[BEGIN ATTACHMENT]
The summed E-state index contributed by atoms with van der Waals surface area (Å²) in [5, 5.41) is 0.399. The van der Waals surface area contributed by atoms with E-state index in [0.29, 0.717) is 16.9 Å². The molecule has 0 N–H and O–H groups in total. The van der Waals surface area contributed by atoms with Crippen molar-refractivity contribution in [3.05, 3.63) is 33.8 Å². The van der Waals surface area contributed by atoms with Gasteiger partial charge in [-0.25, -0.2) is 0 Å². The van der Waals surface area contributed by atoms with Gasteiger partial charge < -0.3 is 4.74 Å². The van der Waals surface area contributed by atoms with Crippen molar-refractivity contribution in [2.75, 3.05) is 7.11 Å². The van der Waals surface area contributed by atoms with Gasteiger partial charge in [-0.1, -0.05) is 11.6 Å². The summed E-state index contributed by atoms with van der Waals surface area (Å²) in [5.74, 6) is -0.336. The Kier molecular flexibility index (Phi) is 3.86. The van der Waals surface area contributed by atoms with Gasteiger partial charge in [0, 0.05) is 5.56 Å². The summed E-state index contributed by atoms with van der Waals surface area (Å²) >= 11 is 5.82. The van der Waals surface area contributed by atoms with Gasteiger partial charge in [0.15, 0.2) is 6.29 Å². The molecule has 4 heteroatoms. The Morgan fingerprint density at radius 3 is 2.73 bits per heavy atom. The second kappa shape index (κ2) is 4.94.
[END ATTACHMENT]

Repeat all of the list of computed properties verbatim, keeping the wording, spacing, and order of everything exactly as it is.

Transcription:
The summed E-state index contributed by atoms with van der Waals surface area (Å²) in [5, 5.41) is 0.399. The van der Waals surface area contributed by atoms with E-state index in [0.29, 0.717) is 16.9 Å². The molecule has 0 N–H and O–H groups in total. The van der Waals surface area contributed by atoms with Crippen molar-refractivity contribution in [3.05, 3.63) is 33.8 Å². The van der Waals surface area contributed by atoms with Gasteiger partial charge in [-0.25, -0.2) is 0 Å². The van der Waals surface area contributed by atoms with Gasteiger partial charge < -0.3 is 4.74 Å². The van der Waals surface area contributed by atoms with Crippen molar-refractivity contribution in [2.75, 3.05) is 7.11 Å². The van der Waals surface area contributed by atoms with Gasteiger partial charge in [-0.1, -0.05) is 11.6 Å². The summed E-state index contributed by atoms with van der Waals surface area (Å²) in [5.74, 6) is -0.336. The Kier molecular flexibility index (Phi) is 3.86. The van der Waals surface area contributed by atoms with Gasteiger partial charge in [0, 0.05) is 5.56 Å². The summed E-state index contributed by atoms with van der Waals surface area (Å²) >= 11 is 5.82. The van der Waals surface area contributed by atoms with Gasteiger partial charge in [0.15, 0.2) is 6.29 Å². The molecule has 4 heteroatoms. The Morgan fingerprint density at radius 3 is 2.73 bits per heavy atom. The second kappa shape index (κ2) is 4.94.